My Favourite London Art Installations

The challenge of filling the Tate Modern’s vast turbine hall has only been met with complete success a couple of times. many of the installations have looked lost in the space. Kara Walker’s giant ceramic fountain fits well inside the hall, but its meaning – something to do with slavery – is obscure and it’s […]

Theatre Season: The Good, The Bad & The Overhyped

October in London means serious plays. This year we have Lucy Prebble’s ‘A Very Expensive Poison’ and Nancy Harris’s ‘Two Ladies’ leading plenty of state-of-the-art modern plays. I have tickets for those and ‘The Man in the White Suit’, based on my father’s favourite film (probably because he imagined himself in the lead, a backroom […]

Superblocks And Spaghetti Streets

London is a city that confounds the casual visitor because so many extreme opposites sit side by side. It’s partly the fault of geography; the roads still follow old riverbanks and hedgerows, and never adopted a grid pattern, although many were proposed. Sir Christopher Wren imagined a reconstructed capital full of wide boulevards and grand civic […]

Late Night Rather Than Last Night

I could think of nothing more frightful than sitting through the Last Night of the Proms. It must have once been a charming event, a letting-off of steam after a long season of concerts. Now it’s a parody, all those stamping sea shanties, all that flag waving colonial nonsense – of course it’s an important […]

In A Bad Place

Having read the new Malcolm Gladwell book, ‘Talking To Strangers’, I found myself thinking about bad locations. He points out that crime statistics are affected by bad areas (obviously) but not areas as a whole – crime and anti-social behaviour can usually be pinpointed to a single block or length of street, and mistakes arise […]

From The Mouths Of Londoners

‘In the bellow and the uproar; the carriages, motor cars, omnibuses, vans, sandwich men shuffling and swinging; brass bands; barrel organs; in the triumph and the jingle and the strange high singing of some aeroplane overhead was what she loved; life; London; this moment in June.’ – ‘Mrs Dalloway’, Virginia Woolf ‘Garden-silks, ladies, Italian silks, […]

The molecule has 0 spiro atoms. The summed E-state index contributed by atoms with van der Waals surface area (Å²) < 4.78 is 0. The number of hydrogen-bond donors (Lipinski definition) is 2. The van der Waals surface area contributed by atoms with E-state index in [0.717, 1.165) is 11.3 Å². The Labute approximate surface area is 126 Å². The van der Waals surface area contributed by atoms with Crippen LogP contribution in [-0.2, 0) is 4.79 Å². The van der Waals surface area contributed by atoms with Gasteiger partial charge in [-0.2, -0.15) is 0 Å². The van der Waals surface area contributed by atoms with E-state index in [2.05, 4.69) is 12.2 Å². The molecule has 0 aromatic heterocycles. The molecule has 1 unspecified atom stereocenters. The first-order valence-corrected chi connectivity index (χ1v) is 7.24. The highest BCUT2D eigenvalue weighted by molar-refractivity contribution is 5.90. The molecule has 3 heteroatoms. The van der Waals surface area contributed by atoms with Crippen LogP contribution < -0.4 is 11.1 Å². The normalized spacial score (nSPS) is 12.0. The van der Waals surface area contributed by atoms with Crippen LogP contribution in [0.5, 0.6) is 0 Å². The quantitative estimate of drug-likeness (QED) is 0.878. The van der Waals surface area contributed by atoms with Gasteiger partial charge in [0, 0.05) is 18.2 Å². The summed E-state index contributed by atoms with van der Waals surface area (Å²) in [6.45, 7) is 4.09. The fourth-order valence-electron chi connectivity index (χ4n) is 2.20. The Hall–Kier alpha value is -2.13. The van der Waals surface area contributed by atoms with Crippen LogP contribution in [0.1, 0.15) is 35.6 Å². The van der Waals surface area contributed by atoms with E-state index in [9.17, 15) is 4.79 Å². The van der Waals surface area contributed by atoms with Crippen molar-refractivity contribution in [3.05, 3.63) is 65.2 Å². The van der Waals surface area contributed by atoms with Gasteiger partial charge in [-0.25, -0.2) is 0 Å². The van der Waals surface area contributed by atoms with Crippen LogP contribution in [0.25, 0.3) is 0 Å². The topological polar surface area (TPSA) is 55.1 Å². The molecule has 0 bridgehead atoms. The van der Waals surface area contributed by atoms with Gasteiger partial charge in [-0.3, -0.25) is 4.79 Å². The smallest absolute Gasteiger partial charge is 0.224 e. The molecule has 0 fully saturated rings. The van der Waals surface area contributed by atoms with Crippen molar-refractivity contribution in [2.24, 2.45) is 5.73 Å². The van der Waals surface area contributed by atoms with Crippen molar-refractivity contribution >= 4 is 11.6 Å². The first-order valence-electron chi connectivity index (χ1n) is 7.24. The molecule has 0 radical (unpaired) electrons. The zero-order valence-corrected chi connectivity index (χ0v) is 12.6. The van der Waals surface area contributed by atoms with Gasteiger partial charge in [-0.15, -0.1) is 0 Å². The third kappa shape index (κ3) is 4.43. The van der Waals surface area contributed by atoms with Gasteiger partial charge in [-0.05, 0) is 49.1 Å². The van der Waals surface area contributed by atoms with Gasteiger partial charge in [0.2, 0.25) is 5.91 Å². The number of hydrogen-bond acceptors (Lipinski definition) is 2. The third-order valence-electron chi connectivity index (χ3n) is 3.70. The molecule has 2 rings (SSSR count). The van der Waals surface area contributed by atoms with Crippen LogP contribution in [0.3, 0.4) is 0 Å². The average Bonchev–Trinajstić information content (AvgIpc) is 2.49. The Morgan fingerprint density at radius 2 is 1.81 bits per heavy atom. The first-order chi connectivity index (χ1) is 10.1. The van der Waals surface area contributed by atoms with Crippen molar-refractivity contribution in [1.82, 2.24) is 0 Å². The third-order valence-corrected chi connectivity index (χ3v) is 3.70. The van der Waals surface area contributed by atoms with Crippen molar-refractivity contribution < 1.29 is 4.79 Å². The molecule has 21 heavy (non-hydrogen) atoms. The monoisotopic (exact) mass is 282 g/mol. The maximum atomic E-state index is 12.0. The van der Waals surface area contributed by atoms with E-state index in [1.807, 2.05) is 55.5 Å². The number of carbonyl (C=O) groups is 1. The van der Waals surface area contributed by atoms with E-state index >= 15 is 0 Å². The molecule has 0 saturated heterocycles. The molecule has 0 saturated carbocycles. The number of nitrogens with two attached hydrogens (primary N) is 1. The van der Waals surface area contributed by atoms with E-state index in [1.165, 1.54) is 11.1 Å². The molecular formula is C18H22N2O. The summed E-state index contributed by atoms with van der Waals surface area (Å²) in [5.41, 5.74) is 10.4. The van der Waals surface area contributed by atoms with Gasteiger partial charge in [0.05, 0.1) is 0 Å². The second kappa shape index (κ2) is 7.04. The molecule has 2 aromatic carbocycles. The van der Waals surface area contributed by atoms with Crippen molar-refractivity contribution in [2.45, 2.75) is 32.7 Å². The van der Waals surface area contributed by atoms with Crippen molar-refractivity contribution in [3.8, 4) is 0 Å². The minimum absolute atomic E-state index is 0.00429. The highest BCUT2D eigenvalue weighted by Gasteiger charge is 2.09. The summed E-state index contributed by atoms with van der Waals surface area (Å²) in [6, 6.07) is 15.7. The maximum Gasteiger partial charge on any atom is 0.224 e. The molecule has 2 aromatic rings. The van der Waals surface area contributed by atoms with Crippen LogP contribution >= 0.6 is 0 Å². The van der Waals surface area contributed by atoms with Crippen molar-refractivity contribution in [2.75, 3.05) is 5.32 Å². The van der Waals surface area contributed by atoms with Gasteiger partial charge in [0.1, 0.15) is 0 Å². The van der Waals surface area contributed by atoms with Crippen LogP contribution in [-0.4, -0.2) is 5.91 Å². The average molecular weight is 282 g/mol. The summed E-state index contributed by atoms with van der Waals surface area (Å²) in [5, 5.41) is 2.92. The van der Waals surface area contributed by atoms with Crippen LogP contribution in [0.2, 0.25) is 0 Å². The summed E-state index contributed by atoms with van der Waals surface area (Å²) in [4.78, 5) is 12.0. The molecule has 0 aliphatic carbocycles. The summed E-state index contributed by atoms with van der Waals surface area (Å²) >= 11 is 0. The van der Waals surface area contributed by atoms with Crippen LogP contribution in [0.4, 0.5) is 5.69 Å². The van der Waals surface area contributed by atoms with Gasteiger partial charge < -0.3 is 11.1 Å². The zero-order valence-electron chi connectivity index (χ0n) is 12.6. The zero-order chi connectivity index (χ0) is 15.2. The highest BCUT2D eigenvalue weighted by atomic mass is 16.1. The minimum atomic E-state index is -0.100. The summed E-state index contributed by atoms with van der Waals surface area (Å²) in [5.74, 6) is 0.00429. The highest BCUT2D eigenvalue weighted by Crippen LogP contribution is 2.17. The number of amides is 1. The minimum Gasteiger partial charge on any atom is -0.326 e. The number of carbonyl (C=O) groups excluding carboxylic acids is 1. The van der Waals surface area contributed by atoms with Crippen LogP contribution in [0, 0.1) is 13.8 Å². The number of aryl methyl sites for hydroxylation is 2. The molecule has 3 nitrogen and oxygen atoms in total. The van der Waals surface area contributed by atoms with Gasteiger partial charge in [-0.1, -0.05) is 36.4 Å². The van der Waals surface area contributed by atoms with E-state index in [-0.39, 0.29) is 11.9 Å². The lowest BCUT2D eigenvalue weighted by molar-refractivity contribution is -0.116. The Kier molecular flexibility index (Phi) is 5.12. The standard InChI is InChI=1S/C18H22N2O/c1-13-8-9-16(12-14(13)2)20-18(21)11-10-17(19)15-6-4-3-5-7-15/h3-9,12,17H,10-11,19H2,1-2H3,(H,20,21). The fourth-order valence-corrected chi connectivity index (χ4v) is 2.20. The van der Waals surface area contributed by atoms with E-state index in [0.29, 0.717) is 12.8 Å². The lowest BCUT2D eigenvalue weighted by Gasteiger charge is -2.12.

Coming Soon: Your Shopping Hell

With the high streets in trouble and shopping malls not always proving to be as exciting as we’d hoped, corporations are punting around for ways of making it interesting to shop again. London’s vast King’s Cross Coal Drops project (ie. fancy mall) is in the press for the wrong reasons. This POPS (Privately Owned Public Space) […]

Q&A 1

I love good public Q&As, and with the peak book and film seasons coming up in the not too distant future, I’ll be booking myself in for as many Q&A events as possible. They’re best when the questions are original and the answers aren’t rote. Here are a few of the questions I’ve been asked […]

The Big Reveal

I once watched ‘Murder on the Orient Express’ at a cinema in Putney, West London, when the film broke down just before the ending and the audience didn’t get to find out who did it. Not that anyone cared much – this was the first version directed by Sidney ‘Living Statue’ Lumet, famous for never […]

Things You Could Once Do In London That You Can’t Do Now

…Like go to the London Zoo and ride a fair selection of animals. You could see Lubetkin’s beautiful penguin pool actually filled with penguins. Or how about the chimps’ tea party, where cakes were thrown by monkeys in frocks. Anthropomorphism, I know, but I recall the chimps loving it as much as the children. However… […]